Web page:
An important factor to consider when planning the transition from research to translational activities is the addition of compliance and regulatory requirements. For first-in-human and phase I studies, patient safety and meeting the obligations of clinical trial ethics are paramount.

During the transition to phase II and beyond, it’s necessary to apply an increasingly higher standard of cGMP to the product and surrounding processes. This will help you avoid quality or regulatory issues in late-stage development that will delay the project and add cost.

The rapid growth of the CGT sector means that regulations are ever evolving, and the appearance of some unproven “cell-based therapies” in the market only adds to the confusion. There’s a growing need for all cell-based interventions to be comprehensively evaluated to ensure they have a justified level of risk, have solid evidence of efficacy, and demonstrate a clear scientific rationale for that effect.

Developers should be prepared for additional regulatory oversight to occur in the future. However, in time, as more proven products enter the market, it’s likely that regulatory standards—while still stringent—will become more consistent.
Beginning a dialogue with the appropriate regulatory bodies as early as possible during development, so that you understand their requirements, will help prepare you when reaching the approval process. There are significant variations between regional jurisdictions so the requirements for one market may not satisfy those of other markets. Again, an experienced CDMO is invaluable in helping you navigate the variety of global regulations.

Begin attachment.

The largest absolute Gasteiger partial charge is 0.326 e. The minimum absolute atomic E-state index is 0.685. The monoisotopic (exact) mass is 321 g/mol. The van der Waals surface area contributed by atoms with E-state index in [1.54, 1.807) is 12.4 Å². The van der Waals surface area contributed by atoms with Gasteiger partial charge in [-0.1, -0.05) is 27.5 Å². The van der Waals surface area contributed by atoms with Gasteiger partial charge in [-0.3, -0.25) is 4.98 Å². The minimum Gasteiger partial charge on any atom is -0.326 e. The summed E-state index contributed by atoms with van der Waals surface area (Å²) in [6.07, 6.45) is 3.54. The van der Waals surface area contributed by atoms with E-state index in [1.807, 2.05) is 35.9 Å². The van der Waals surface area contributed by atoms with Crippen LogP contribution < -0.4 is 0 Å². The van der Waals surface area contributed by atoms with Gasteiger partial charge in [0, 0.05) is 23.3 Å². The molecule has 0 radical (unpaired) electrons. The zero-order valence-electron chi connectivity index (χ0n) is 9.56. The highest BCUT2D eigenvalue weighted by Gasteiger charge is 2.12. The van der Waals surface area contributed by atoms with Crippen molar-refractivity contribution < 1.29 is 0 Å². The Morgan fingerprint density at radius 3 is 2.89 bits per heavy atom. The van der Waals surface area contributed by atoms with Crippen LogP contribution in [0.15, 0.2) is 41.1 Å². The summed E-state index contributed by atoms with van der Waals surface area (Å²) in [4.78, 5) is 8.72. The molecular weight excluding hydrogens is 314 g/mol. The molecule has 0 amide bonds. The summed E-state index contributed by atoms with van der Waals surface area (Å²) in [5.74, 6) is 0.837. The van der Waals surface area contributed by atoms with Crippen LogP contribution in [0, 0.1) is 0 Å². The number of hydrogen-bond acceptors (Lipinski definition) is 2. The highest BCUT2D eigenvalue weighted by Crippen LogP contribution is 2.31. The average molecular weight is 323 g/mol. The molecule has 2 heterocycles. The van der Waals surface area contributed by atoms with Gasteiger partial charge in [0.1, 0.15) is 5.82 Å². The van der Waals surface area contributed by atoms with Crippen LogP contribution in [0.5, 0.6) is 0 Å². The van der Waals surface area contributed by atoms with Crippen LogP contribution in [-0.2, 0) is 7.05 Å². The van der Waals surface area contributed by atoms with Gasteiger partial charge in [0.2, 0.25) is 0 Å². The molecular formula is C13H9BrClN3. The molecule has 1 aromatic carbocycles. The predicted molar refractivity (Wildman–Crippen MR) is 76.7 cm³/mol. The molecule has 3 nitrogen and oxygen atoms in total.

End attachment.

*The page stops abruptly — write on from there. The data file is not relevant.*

It’s beneficial to look for expedited pathways, or geographies with reciprocal approval arrangements. For instance, Australia offers one of the fastest routes to the clinic anywhere in the world for those with US IND or EU CTD approval, while still providing fully evaluable data and clinical quality standards equal to those in the US and Europe.
While some regulatory bodies offer accelerated review and approval schemes, note that they carry the risk of deferring stringent manufacturing review, which may require costly changes later and can impact earlier data validity.

You should also factor in the possibilities of government incentives or grants which could make partnering with an offshore CDMO commercially advantageous. For example, the Australian Government offers an R&D tax incentive that allows Australian entities—including local subsidiaries—to recover the cost of R&D expenses.

3. Combining clinical trial phases